speed bump

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speed bump

An artificial ridge set crosswise into the surface of a street, parking lot, or driveway to make the operators of vehicles drive at a slow speed. Also called speed hump.
American Heritage® Dictionary of the English Language, Fifth Edition. Copyright © 2016 by Houghton Mifflin Harcourt Publishing Company. Published by Houghton Mifflin Harcourt Publishing Company. All rights reserved.

speed′ bump`

a rounded ridge built crosswise into the pavement of a road to force vehicles to slow down.
[1965–70, Amer.]
Random House Kernerman Webster's College Dictionary, © 2010 K Dictionaries Ltd. Copyright 2005, 1997, 1991 by Random House, Inc. All rights reserved.
ThesaurusAntonymsRelated WordsSynonymsLegend:
Noun1.speed bump - a hindrance to speeding created by a crosswise ridge in the surface of a roadwayspeed bump - a hindrance to speeding created by a crosswise ridge in the surface of a roadway
hinderance, hindrance, preventative, preventive, encumbrance, incumbrance, interference, hitch - any obstruction that impedes or is burdensome
Based on WordNet 3.0, Farlex clipart collection. © 2003-2012 Princeton University, Farlex Inc.
حَدَبَة السُّرْعَه
hız engeli


(spiːd) noun
1. rate of moving. a slow speed; The car was travelling at high speed.
2. quickness of moving.
1. (past tense, past participles sped (sped) ˈspeeded) to (cause to) move or progress quickly; to hurry. The car sped/speeded along the motorway.
2. (past tense, past participle ˈspeeded) to drive very fast in a car etc, faster than is allowed by law. The policeman said that I had been speeding.
ˈspeeding noun
driving at (an illegally) high speed. He was fined for speeding.
ˈspeedy adjective
done, carried out etc quickly. a speedy answer.
ˈspeedily adverb
ˈspeediness noun
ˈspeed bump noun
a raised part across the road to make drivers slow down.
ˈspeed trap noun
a device used by the police to catch drivers exceeding the speed limit.
speedometer (spiːˈdomitə) noun
an instrument on a car etc showing how fast one is travelling.
speed uppast tense, past participle ˈspeeded
1. to increase speed. The car speeded up as it left the town.
2. to quicken the rate of. We are trying to speed up production.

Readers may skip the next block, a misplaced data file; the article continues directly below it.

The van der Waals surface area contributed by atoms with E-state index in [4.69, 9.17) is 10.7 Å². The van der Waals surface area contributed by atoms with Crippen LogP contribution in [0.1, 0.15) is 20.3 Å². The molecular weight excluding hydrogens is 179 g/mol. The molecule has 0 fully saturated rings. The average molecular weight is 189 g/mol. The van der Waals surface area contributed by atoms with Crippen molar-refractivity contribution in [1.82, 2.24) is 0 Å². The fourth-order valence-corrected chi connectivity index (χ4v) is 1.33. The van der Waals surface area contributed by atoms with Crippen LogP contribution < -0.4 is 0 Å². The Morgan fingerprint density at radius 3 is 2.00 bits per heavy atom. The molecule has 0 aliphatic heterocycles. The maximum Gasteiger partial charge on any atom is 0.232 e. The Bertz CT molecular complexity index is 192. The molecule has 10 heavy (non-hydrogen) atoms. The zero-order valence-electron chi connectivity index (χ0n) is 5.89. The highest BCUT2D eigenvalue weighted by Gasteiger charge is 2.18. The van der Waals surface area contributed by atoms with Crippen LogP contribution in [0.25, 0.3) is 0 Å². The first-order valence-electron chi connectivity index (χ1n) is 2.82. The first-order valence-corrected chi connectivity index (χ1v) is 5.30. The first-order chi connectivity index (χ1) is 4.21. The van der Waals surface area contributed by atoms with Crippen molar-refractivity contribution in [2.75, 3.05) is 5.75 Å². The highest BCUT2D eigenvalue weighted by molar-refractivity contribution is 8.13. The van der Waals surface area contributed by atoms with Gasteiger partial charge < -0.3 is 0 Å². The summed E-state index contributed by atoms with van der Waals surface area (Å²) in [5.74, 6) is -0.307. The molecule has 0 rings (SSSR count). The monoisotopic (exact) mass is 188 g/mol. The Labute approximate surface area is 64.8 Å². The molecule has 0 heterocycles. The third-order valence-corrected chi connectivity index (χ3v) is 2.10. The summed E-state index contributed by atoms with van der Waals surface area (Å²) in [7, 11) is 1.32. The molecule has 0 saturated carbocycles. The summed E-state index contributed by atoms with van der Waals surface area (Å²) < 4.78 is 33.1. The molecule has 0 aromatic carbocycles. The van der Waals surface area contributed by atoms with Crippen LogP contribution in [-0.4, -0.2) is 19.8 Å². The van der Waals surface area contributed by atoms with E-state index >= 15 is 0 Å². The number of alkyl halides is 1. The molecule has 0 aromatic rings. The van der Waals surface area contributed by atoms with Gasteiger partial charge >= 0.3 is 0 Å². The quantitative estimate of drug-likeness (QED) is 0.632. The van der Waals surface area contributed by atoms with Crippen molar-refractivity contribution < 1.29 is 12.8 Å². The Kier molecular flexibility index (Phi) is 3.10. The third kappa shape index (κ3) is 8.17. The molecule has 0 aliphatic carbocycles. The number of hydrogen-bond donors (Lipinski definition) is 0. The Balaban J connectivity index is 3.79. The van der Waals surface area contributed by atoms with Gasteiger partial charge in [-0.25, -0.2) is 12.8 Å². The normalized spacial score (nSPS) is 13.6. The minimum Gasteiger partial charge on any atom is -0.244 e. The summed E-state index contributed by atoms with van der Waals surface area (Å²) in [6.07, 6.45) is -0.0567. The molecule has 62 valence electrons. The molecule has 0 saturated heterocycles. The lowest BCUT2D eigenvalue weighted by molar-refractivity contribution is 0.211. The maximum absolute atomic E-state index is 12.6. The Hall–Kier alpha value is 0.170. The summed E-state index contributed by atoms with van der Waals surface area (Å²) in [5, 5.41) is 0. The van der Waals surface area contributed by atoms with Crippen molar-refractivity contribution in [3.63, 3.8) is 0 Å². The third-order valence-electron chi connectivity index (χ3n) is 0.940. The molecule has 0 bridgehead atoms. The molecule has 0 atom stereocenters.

Kernerman English Multilingual Dictionary © 2006-2013 K Dictionaries Ltd.
References in periodicals archive ?
A controversial speed bump in Callander was knocked loose this week as calls to get rid of it mounted.
"I hit a speed bump and lost control of my front wheel," he said.
Developers building homes on a new estate in Lower Hopton - scene of a recent flood - have installed a hefty speed bump and painted it so that no driver has any excuse for not seeing it.
Mixed reaction to speed bump installation plans As part of a traffic-calming scheme, speed bumps are to be installed on Whinhall Road and Burnfoot Road in Airdrie.
placed a speed bump in front of his residence, on the main street, without municipal permission.
Design engineer Mynor Castro invented the Pit-Ballistic Undercarriage Lanyard, or the Pit-Bul, which masquerades as an innocuous speed bump but which can stop vehicles going up to 45 miles per hour, Castro said.
A Massachusetts mother saved her two-year-old twin daughters after she laid herself on the ground as a 'speed bump' to stop her car from rolling into the traffic with her children still buckled inside the car.
"The angle of the bump's rise is no longer viable when the edges of it are worn away, or when the road surface in front of or after the speed bump has deteriorated and become just another pothole."
CAIRO: Two Muslims were killed and eight injured in what started out as an altercation over a speed bump, and turned into a sectarian conflict on Tuesday in Abo Korkas city, Minya.
One reason can be ruled out, it's not some real estate scandal to sell homes by getting people to slow down and look at them because almost all homes with their own "speed bump" are owned.